The concert started with two pieces written by Astor Piazzolla for orchestra and bandoneón. During the first piece, Buenos Aires - Tres Movimientos Sinfonicas, Op. 15, the accordion-like instrument (played by the world-renowned Daniel Binelli) was hidden behind the 2nd violin section. Piazzolla (a bandoneón virtuoso himself) seemed to have written the bandoneón line by carefully interweaving it through the orchestral lines. It was beautiful, however nothing like I expected. When Mr. Binelli and Maestro Guerrero emerged for the performance of the second piece (Concierto para Bandoneón "Aconcagua") the setup had changed. Binelli was in front of the orchestra, next to Giancarlo, one foot up on a chair, Bandoneón gently resting on his knee; center stage. And during this piece, instead of an entwined orchestral/bandoneón dance, the instrument took the spotlight and Binelli played it like a true master.
Of course I had listened to the new Naxos Sarasate recording featuring violinist Tianwa Yang (8572191) and I knew that she was talented. But I had never seen her perform live…and it was Piazzolla’s Las Cuatro Estaciones Porteñas (The Four Seasons of Buenos Aires). Tianwa’s facial expressions were of course the first thing that I noticed; intense and emotional. Then she really started playing. Tianwa executed Piazzolla’s violently written glissandos which was immediately followed by some of the most warm and tender violin playing I had ever heard. She swayed and danced, interacting with Giancarlo Guerrero (as he swayed and danced as well), making the music an interesting listen and extremely fun to watch. The orchestra hung on her every note. It was not one of those cases where the orchestra has to drag the soloist along or vice versa. It all just unfolded, in wonderful balance and perfect rhythm…kind of like a good tango.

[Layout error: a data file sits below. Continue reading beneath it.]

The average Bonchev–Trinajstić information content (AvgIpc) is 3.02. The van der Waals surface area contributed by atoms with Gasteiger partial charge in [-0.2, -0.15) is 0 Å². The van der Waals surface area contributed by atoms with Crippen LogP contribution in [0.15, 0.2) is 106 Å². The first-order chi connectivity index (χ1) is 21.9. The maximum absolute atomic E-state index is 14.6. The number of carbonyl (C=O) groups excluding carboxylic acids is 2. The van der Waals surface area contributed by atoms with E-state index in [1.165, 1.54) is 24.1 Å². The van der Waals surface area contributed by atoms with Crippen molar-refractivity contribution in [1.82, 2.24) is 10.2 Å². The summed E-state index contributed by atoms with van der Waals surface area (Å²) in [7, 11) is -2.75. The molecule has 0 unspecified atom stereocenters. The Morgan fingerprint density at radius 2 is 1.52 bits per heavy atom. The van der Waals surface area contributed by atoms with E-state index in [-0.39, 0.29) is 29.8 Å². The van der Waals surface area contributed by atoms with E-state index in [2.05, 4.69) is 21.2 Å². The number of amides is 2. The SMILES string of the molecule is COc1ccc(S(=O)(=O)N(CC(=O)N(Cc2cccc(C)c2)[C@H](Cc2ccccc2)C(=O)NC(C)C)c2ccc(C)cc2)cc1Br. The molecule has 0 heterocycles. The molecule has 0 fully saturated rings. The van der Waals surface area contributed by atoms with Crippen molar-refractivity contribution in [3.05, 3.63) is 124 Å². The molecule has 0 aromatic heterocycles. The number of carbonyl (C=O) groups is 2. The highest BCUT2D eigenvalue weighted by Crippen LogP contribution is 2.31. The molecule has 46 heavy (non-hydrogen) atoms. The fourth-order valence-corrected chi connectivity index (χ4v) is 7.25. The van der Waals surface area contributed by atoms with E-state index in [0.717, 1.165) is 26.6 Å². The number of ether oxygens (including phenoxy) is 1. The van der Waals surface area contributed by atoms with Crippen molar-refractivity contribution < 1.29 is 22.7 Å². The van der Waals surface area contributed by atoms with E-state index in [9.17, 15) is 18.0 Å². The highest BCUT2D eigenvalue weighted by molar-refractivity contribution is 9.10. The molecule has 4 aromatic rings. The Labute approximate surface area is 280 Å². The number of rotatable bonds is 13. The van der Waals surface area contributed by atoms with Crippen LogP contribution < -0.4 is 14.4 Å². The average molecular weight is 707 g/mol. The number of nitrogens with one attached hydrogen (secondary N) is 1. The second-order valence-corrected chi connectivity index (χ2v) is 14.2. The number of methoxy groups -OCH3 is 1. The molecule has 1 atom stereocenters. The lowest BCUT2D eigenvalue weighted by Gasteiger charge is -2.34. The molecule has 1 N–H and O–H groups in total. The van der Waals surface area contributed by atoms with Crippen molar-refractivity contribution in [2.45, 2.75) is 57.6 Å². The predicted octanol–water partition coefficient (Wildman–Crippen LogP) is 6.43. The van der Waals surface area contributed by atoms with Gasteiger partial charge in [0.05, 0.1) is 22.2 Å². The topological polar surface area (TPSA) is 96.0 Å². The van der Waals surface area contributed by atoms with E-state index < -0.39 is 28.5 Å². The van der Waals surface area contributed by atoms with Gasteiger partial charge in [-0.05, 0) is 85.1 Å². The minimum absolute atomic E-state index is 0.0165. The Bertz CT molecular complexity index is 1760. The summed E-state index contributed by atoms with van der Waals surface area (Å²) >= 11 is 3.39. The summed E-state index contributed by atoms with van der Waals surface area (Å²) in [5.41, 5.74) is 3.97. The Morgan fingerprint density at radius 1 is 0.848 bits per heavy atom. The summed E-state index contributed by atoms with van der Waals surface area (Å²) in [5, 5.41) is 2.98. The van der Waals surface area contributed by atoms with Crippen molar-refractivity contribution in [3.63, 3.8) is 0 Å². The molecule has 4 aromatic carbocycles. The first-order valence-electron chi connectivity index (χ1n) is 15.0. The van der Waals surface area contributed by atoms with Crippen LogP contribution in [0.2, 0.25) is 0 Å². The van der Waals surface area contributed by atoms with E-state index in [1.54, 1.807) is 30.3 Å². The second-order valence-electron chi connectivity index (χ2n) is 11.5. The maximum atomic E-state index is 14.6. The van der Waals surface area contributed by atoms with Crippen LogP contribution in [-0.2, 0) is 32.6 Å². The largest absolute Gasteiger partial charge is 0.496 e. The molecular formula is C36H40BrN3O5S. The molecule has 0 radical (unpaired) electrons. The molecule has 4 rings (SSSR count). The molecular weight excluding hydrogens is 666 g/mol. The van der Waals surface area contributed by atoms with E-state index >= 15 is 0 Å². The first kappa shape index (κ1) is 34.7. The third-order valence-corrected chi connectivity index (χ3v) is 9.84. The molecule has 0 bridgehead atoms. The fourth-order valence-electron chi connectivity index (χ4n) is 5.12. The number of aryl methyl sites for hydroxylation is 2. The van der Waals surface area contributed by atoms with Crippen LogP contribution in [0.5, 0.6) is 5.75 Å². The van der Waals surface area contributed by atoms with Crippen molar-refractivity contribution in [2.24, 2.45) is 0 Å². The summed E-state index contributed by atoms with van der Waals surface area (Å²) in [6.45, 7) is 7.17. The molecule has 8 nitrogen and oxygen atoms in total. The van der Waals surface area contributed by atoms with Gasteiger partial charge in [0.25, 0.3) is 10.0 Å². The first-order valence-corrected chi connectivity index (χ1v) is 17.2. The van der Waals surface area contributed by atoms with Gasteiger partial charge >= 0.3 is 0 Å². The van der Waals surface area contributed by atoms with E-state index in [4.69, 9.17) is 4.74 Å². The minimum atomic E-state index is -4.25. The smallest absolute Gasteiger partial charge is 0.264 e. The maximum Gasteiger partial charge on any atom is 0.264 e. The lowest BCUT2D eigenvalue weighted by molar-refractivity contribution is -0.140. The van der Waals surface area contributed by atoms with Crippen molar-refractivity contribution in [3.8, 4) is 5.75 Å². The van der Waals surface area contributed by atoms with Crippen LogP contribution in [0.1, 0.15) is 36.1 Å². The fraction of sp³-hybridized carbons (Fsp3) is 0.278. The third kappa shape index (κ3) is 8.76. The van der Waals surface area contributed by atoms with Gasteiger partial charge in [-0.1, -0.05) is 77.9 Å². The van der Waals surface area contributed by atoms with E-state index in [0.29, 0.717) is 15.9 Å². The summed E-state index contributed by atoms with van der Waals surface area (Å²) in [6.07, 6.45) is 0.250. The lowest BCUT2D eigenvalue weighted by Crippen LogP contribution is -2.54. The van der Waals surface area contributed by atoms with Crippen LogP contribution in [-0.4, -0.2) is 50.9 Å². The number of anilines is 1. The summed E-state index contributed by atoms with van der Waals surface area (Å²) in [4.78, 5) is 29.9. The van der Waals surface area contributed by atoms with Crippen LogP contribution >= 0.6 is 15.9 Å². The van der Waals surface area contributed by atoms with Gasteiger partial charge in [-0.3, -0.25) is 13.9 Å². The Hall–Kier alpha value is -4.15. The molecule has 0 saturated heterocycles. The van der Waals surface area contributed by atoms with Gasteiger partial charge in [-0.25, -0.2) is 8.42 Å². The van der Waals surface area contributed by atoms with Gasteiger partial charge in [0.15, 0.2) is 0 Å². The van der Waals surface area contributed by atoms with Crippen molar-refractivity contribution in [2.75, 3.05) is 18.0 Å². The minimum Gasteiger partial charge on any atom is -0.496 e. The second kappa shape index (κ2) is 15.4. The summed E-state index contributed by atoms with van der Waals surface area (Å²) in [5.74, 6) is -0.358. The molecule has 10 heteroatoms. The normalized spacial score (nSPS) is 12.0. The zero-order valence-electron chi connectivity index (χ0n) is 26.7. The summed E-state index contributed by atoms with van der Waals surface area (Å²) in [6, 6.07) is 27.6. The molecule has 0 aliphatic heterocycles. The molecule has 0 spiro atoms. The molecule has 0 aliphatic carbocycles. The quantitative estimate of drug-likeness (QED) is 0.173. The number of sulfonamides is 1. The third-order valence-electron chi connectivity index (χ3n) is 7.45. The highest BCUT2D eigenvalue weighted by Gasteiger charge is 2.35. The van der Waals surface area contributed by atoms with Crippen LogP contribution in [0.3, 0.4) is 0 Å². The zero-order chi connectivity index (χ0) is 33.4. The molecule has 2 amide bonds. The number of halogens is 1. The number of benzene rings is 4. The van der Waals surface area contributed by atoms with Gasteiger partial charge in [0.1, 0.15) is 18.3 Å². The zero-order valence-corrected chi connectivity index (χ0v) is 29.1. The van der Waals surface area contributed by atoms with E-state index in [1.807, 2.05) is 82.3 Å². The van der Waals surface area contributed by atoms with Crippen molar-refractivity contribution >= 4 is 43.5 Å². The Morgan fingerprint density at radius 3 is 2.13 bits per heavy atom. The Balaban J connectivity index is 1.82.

*These rarely performed Piazzolla pieces are being recorded this weekend for future release on Naxos! Stay tuned...
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